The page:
Dr David James, BA (Birmingham) MSt. (Oxford) DPhil (Sussex)
Reader in Modern and Contemporary Literature
My research and teaching span twentieth- and twenty-first-century writing, with a particular focus on modernist literary culture and contemporary world Anglophone fiction. I undertook a joint honours English and Drama programme at Birmingham, moving then to Oxford for a Masters in gender studies and interwar women’s writing, after which I pursued a DPhil on the contemporary novel at Sussex. For a number of years I worked at the University of Nottingham as Lecturer, then Associate Professor, in modern English literature, before joining Queen Mary in 2012. My activities in scholarly editing as well as my own criticism have moved comparatively across modernist studies and contemporary literature, generating opportunities for these fields to have useful conversations with each other.
In the 2016-17 academic year I am teaching on the following Undergraduate modules:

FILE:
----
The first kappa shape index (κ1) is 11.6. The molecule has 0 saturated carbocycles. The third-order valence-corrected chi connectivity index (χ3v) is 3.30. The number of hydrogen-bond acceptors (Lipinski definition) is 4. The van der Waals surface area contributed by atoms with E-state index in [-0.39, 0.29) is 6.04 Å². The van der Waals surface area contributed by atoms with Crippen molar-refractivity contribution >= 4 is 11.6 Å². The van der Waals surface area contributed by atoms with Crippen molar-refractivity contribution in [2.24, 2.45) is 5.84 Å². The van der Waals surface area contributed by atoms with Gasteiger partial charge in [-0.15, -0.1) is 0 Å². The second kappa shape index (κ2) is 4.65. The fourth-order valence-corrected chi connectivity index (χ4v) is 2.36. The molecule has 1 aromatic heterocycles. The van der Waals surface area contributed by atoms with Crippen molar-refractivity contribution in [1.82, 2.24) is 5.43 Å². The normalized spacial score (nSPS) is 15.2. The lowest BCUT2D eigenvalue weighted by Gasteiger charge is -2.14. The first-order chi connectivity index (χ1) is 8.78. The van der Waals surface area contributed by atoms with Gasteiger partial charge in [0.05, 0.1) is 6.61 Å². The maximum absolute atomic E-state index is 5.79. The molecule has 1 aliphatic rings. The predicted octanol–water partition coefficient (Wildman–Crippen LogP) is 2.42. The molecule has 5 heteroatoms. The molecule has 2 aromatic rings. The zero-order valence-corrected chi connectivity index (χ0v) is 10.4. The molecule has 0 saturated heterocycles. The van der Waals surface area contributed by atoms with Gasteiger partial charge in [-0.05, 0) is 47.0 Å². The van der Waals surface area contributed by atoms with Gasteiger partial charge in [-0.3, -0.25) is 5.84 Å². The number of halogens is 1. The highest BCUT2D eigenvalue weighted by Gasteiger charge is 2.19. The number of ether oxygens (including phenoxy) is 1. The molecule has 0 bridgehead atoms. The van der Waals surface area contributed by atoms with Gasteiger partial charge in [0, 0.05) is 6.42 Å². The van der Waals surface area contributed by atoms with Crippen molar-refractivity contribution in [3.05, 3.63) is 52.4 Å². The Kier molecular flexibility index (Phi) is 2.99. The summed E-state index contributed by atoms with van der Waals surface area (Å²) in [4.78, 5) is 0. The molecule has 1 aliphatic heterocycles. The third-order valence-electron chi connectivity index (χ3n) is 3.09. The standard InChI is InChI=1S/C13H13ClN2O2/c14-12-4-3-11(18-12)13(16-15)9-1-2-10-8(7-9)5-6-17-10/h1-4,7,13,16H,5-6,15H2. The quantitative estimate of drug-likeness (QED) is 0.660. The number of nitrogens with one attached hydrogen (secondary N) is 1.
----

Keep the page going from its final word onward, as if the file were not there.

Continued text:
And the following Postgraduate module:
- Contemporary fiction and life-writing
- Modernist narrative
- Affect theory and the poetics of emotion
- Literary geographies
- Questions of form and histories of reading
Recent and On-Going Research
My research cuts across twentieth- and twenty-first-century writing, focusing especially on developments in the novel as a form. My first book, Contemporary British Fiction and the Artistry of Space (Continuum, 2008), forged dialogues between narrative theory and cultural geography, an approach I have since advanced in a number of articles on regional and transnational modernisms. My second monograph, Modernist Futures (Cambridge University Press, 2012), considered the implications of the reanimation of modernist aesthetics in contemporary American, British and world Anglophone fiction. The book proposes that we can discern the political consequences of such reactivations without diluting the historical specificity of modernism’s global movements and moments. It thus offers a vocabulary for doing justice to the particularity and inventiveness of writers such as J. M. Coetzee, Ian McEwan, Toni Morrison, and Michael Ondaatje, while also enabling us to rethink the assumptions behind the way we conceptualize and periodize those modernist impulses with which contemporary novelists remain in dialogue.